"So in the church-yard she was laid;
And, when the grass was dry,
Together round her grave we played,
My brother John and I.

"And when the ground was white with snow,
And I could run and slide,
My brother John was forced to go,
And he lies by her side."

"How many are you, then," said I,
"If they two are in heaven?"
Quick was the little Maid's reply,
"O Master! we are seven."

"But they are dead; those two are dead!
Their spirits are in heaven!"
'Twas throwing words away; for still
The little Maid would have her will,
And said, "Nay, we are seven!"

Monday, October 11, 2010

Weary

Acutely grieving one child. Actively growing another. I can’t recall a time in my life when I have been so fully drained of energy, of motivation. I was so ready for this four-day weekend that I left the office early on Thursday. And I only work 28 hours a week. I am so grateful that this week will be only a three-day work week, and then I’ll be off for ten days. I have barely been working for four weeks (again, for only 28 hours a week) and I am already desperate for a long break.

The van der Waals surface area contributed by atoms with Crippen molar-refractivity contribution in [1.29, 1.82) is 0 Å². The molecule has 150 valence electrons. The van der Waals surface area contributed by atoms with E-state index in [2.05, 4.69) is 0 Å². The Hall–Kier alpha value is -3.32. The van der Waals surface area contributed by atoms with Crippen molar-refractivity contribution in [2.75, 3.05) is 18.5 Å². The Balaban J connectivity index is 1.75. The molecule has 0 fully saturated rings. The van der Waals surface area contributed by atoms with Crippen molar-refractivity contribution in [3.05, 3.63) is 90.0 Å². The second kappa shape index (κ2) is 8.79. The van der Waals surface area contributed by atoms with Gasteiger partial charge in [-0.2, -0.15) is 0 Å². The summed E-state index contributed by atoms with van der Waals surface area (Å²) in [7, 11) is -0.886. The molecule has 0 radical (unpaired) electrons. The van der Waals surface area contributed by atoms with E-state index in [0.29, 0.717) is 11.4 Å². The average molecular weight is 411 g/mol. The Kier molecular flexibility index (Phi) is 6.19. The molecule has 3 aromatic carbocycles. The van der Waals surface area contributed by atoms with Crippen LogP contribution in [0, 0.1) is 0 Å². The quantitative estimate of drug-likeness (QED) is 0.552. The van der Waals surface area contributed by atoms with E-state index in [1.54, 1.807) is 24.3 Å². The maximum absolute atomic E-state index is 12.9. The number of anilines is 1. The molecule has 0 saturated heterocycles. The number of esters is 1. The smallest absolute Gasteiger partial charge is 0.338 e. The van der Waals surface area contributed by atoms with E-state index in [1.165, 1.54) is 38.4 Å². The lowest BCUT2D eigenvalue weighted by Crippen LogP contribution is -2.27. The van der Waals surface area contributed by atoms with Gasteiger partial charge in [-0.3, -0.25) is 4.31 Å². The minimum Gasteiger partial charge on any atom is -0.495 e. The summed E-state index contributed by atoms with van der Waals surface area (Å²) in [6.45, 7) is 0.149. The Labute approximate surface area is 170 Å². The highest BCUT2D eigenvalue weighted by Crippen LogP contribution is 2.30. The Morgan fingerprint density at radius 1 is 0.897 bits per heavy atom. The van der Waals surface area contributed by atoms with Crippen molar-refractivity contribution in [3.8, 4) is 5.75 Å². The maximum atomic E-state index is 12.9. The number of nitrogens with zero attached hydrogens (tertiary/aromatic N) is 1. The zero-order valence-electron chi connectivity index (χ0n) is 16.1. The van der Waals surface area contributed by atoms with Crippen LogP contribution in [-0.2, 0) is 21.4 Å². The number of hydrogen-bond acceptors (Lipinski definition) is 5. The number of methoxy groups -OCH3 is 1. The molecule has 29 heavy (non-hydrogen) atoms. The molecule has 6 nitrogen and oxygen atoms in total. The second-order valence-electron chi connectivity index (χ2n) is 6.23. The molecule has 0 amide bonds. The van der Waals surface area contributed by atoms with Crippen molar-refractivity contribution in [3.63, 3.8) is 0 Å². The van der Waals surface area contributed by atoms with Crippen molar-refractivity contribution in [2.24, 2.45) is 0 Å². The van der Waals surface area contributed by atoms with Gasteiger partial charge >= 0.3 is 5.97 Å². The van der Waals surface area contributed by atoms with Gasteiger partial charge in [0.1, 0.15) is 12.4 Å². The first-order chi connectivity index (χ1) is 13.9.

Grief, as I’ve written before, is exhausting, both mentally and physically. The constant unpredictability of my emotions, the constant awareness of Hudson’s absence, the constant longing to have her back, to have my old life back—it’s enough to make a person want to get in bed and never get out. I often wish I could.

Growing a baby, as many of you know, is also exhausting. The main pregnancy symptom I had with Hudson is the same one I’m struggling most with now—absolute fatigue. I struggle to get out of bed every morning, I struggle to concentrate during the day, I start to yawn around 2:30 or 3:00, I sleepwalk through most of the evening, and can’t wait to get to bed. 

I hate how I don’t feel like myself. Yesterday, I spent the morning with Ed, my dad, and my brother at my dad’s house, and I just felt awful. After a mostly glorious day on Saturday, I was having a terribly sad morning, just missing Hudson so much, and still tired even though I’d slept for many hours overnight. I could hear myself responding to things being said to me, and I remember thinking how cross and curt I sounded, for no good reason. Today, I’ve been parked on the couch all day watching television, not wanting to move. I’m already dreading even the three days I have to be at work this week.